When our oldest son was born more than 12 weeks premature and had to spend almost 100 days in the NICU, things looked terribly bleak. The doctors’ prognoses were not good. Multiple times, they told us he would not make it through the day. Additionally, they told us IF he did make it out of the hospital alive, his deficits would be so severe that he would not “know the difference between his parents and a wall” (yes, they actually said that!). Time after time, we found ourselves on the receiving end of horrible news with little to no chance of a positive outcome. In spite of this, I remember feeling a strong sense of hope and a fair amount of determination that this would not be his future, that somehow, this boy would be the one to prove everyone wrong and beat the odds. I still believed in him (and for him) when everything I saw and everything I heard pointed to certain failure.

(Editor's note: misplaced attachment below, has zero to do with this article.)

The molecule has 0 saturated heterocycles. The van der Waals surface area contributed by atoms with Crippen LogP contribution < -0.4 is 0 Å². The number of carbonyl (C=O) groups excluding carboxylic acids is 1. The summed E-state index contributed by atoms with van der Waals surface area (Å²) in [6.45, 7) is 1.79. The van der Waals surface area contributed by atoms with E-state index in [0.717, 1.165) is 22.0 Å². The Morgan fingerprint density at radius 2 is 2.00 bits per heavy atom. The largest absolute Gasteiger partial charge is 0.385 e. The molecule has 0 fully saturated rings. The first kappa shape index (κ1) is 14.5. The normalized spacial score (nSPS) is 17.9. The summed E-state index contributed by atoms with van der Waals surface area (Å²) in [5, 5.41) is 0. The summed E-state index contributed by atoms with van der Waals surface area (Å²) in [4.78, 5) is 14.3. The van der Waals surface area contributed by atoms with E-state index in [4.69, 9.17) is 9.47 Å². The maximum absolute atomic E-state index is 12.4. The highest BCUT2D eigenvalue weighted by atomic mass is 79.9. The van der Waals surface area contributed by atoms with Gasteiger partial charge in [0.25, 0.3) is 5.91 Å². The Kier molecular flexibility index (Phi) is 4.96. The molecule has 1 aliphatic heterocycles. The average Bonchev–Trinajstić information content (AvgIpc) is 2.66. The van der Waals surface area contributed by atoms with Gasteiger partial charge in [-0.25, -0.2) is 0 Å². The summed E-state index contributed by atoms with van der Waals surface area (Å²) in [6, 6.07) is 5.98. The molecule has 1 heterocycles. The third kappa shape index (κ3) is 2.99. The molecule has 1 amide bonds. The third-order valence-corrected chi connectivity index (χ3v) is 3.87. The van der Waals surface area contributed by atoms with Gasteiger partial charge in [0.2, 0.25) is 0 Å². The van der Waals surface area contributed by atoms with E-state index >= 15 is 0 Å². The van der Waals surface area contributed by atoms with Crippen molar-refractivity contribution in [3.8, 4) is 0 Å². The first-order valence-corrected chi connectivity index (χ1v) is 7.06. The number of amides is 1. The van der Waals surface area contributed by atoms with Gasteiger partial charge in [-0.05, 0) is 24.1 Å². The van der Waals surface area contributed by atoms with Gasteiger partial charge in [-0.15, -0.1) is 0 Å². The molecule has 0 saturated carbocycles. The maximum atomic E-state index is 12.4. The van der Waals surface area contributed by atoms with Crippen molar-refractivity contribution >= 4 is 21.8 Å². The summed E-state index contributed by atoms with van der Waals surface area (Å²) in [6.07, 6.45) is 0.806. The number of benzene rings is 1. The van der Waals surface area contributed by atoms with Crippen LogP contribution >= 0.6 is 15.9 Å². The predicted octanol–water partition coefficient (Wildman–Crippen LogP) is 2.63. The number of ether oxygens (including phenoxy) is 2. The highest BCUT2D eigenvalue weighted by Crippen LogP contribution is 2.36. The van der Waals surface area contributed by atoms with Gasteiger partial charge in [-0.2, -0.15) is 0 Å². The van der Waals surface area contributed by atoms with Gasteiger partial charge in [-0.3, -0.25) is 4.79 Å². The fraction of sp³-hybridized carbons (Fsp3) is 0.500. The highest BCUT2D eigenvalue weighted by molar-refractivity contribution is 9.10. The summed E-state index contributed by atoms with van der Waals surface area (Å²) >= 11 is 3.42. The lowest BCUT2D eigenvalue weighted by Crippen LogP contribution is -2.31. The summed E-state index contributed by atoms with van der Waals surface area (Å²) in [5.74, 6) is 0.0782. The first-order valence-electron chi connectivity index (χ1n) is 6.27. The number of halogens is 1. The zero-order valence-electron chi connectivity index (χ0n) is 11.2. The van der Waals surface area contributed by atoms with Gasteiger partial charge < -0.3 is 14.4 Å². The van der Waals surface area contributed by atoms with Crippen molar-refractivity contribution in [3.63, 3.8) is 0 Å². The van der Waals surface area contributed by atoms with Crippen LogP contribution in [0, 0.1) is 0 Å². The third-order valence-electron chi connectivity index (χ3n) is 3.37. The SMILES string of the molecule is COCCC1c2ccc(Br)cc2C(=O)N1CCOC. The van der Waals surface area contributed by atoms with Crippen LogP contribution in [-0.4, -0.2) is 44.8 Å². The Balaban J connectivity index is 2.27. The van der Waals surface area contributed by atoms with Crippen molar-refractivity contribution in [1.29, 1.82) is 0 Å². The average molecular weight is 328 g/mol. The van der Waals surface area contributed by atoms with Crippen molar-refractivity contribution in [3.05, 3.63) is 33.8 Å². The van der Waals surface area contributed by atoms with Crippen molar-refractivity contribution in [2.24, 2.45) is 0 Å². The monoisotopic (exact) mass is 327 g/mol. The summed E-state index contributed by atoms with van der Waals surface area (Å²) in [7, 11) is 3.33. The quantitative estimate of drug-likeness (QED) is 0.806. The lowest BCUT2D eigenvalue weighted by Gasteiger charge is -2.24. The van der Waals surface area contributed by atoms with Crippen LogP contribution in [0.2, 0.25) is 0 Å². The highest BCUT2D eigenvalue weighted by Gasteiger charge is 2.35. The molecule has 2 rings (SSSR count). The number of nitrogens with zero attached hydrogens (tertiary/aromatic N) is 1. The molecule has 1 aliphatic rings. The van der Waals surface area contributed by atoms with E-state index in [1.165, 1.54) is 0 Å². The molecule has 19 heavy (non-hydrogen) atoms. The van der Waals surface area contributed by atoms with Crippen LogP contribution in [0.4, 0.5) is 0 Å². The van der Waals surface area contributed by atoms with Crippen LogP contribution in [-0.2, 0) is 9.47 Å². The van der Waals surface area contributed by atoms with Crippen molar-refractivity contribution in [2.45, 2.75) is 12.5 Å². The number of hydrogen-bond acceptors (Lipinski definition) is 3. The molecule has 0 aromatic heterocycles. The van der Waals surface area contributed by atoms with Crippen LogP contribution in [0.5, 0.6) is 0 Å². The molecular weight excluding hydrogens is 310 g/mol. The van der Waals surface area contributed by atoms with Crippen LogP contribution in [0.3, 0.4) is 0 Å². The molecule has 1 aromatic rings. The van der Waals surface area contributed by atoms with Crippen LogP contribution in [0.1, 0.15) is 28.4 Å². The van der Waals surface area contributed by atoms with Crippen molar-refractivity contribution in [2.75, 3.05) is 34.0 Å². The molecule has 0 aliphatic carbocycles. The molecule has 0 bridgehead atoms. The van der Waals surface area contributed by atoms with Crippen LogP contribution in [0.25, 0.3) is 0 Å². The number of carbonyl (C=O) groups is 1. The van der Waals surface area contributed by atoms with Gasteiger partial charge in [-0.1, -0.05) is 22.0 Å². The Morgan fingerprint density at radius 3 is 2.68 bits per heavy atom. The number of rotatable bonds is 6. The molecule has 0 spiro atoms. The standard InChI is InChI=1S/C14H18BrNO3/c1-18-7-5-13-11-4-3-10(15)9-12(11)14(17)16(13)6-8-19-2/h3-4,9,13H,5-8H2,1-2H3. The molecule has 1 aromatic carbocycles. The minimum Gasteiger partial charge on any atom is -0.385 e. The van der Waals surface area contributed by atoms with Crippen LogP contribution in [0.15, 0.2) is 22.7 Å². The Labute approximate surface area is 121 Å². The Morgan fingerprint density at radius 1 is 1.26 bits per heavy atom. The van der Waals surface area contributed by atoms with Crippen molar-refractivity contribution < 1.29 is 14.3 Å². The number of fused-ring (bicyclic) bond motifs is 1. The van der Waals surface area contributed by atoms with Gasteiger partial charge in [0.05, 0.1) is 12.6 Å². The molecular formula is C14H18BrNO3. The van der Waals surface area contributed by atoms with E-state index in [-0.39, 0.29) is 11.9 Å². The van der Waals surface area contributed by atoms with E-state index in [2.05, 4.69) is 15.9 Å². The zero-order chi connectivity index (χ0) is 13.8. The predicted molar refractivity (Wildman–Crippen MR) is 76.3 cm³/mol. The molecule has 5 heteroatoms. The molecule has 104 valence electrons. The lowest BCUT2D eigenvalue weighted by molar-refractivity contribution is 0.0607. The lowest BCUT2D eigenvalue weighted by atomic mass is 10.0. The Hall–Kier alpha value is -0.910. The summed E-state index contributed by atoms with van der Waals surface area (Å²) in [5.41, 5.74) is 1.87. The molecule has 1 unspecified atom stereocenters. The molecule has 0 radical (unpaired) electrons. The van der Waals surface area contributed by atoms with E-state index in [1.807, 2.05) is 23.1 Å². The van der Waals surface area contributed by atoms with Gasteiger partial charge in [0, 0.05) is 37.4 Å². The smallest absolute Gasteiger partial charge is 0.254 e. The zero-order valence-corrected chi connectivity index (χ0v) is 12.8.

Which leads me to my question… do you find that you have this amazing capacity to believe in those around you and root for them, against all odds, but when it comes to yourself, you’re not as convinced that you can make it? Do you find that your dreams and hopes shrink just a little bit more with the passing of time? Are you finding yourself deciding what you pursue based on what you think you can achieve rather than taking a chance and believing in yourself? Why do we dream so big for those around us and those we love, yet dream so small for ourselves?